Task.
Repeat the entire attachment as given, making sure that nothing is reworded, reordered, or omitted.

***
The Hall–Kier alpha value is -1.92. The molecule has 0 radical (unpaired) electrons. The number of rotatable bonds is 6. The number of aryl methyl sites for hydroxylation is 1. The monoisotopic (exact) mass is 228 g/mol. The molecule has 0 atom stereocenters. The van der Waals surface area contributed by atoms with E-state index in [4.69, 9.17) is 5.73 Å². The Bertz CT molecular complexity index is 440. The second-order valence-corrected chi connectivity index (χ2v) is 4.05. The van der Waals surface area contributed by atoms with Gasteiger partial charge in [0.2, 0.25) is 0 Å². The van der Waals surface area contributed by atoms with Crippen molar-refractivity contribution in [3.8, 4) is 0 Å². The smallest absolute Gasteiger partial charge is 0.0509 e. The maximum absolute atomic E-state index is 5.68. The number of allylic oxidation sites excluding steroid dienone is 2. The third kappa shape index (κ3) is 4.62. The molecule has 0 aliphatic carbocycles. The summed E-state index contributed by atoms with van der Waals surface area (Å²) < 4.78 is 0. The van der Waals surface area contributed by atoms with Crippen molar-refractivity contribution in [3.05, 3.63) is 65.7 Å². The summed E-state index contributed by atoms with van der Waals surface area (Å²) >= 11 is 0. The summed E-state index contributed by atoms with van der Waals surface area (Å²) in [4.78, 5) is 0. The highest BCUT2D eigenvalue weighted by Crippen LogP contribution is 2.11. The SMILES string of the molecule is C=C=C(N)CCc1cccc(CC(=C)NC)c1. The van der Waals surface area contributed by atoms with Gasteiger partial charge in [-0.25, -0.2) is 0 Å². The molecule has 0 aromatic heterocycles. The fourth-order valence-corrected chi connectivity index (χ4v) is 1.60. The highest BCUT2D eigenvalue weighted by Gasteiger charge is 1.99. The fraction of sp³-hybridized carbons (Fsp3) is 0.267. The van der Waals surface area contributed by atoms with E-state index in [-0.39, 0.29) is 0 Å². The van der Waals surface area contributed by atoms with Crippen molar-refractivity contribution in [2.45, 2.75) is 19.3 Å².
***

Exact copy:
The Hall–Kier alpha value is -1.92. The molecule has 0 radical (unpaired) electrons. The number of rotatable bonds is 6. The number of aryl methyl sites for hydroxylation is 1. The monoisotopic (exact) mass is 228 g/mol. The molecule has 0 atom stereocenters. The van der Waals surface area contributed by atoms with E-state index in [4.69, 9.17) is 5.73 Å². The Bertz CT molecular complexity index is 440. The second-order valence-corrected chi connectivity index (χ2v) is 4.05. The van der Waals surface area contributed by atoms with Gasteiger partial charge in [0.2, 0.25) is 0 Å². The van der Waals surface area contributed by atoms with Crippen molar-refractivity contribution in [3.8, 4) is 0 Å². The smallest absolute Gasteiger partial charge is 0.0509 e. The maximum absolute atomic E-state index is 5.68. The number of allylic oxidation sites excluding steroid dienone is 2. The third kappa shape index (κ3) is 4.62. The molecule has 0 aliphatic carbocycles. The summed E-state index contributed by atoms with van der Waals surface area (Å²) < 4.78 is 0. The van der Waals surface area contributed by atoms with Crippen molar-refractivity contribution in [3.05, 3.63) is 65.7 Å². The summed E-state index contributed by atoms with van der Waals surface area (Å²) >= 11 is 0. The summed E-state index contributed by atoms with van der Waals surface area (Å²) in [4.78, 5) is 0. The highest BCUT2D eigenvalue weighted by Crippen LogP contribution is 2.11. The SMILES string of the molecule is C=C=C(N)CCc1cccc(CC(=C)NC)c1. The van der Waals surface area contributed by atoms with Gasteiger partial charge in [-0.25, -0.2) is 0 Å². The molecule has 0 aromatic heterocycles. The fourth-order valence-corrected chi connectivity index (χ4v) is 1.60. The highest BCUT2D eigenvalue weighted by Gasteiger charge is 1.99. The fraction of sp³-hybridized carbons (Fsp3) is 0.267. The van der Waals surface area contributed by atoms with E-state index in [-0.39, 0.29) is 0 Å². The van der Waals surface area contributed by atoms with Crippen molar-refractivity contribution in [2.45, 2.75) is 19.3 Å².